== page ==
Flowing from the above, the Deposit Money Banks being a body Corporate that engages in banking business is expected to be cautious of the Money they receive from customers, so as not to be in possession of proceeds of crime which is an offence that attracts punishment.
Money Laundering involves three (3) stages which are as follows;
(1) Placement : This is the stage where the funds from the illicit activities are physically placed into the economy. It may include the co-mingling of funds from legitimate sources and illegitimate sources. Example- deposit of funds into bank accounts.
(2) Layering : This involves the creation of complex transactions in order to distance the funds from the original sources and also to obliterate the audit trail. Example- wire transfers, letter of credit, purchase of financial instruments, and transfer to offshore accounts.
(3) Integration : It is the stage at which the money is integrated into the legitimate economic and financial system and is assimilated with all the other assets in the system. At this stage, it is exceedingly difficult to distinguish legal and illegal wealth. Example- Inflow from offshore for investments, funds from sale of real estate.
(ii) Terrorism Financing
Terrorism financing includes both legitimate and illegitimate money characterized by concealment of the origin or intended criminal use of the
funds. The techniques used to launder money are essentially the same as that used to disguise the origin of and use, for terrorism financing.
Terrorism Financing also involves three (3) stages which are as follows;
(1) Sourcing (Raise) : This stage involves raising of funds by terrorists through donations, self-funding and criminal activities such as proceeds of drug trafficking, extortion, cheque fraud, Credit Card fraud, Legitimate business, use charitable organizations sham charities.
(2) Moving (transfer) : This involves use of charities and non-profit organizations, Cash Couriers, use of gold to move value, wire transfers to move money across borders and the formal financial sector.
(3) Execution (Use) : In this stage, funds are required to promote a militant ideology, pay operatives and their families, arrange for travel, train new members, forge documents, pay bribes, acquire Weapons and stage attack.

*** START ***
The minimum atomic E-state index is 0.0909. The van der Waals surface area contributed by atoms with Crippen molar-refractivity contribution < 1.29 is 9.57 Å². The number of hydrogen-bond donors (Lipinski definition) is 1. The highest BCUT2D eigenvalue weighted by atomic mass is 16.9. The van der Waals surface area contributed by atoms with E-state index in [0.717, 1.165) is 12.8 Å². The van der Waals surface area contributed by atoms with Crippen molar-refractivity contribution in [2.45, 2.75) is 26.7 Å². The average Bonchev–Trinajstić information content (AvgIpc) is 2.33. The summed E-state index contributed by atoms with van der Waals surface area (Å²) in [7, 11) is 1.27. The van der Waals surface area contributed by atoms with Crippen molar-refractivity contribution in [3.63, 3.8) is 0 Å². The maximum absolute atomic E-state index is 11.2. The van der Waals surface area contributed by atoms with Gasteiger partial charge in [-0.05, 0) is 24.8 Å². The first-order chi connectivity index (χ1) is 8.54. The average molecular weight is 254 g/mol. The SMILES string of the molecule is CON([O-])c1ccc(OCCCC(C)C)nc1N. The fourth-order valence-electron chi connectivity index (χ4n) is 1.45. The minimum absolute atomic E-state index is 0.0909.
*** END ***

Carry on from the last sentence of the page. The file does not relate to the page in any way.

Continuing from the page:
Before delving into the expectations of Central Bank of Nigeria from Deposit Money Banks vis-à-vis the Anti-Money Laundering/Combating the Financing of Terrorism (AML/CFT) Policy and Procedure Manual, it is necessary to state the objective of the said Manual/Regulation.
The objective is simply to set out Policies and Procedures that will guide employees and the Bank to conduct business in accordance with the applicable Anti-Money Laundering (AML) laws and regulations and also establish procedures and minimum standards to protect the Banks from being used as a channel to launder money, finance terrorism and other forms of financial crimes.
Expectations of the Central Bank of Nigeria from Deposit Money Banks vis-à-vis the Anti-Money Laundering/Combating the Financing of Terrorism (AML/CFT) Policy and Procedure Manual.
We are going to consider the highlights of the six (6) key expectations of CBN from the Money Deposit Banks, which are as follows;
1. Customer identification and due diligence : The Deposit Money Banks are required to identify and verify the identity of its Customers and their beneficial owners. The Banks are not to consummate a business relationship until all relevant parties to the relationship have been identified and the nature of the business they intend to conduct ascertained.
Once an on-going business relationship is established, any inconsistent activity shall be examined by the banks to determine whether or not there is an element of Money Laundering/Terrorism Financing.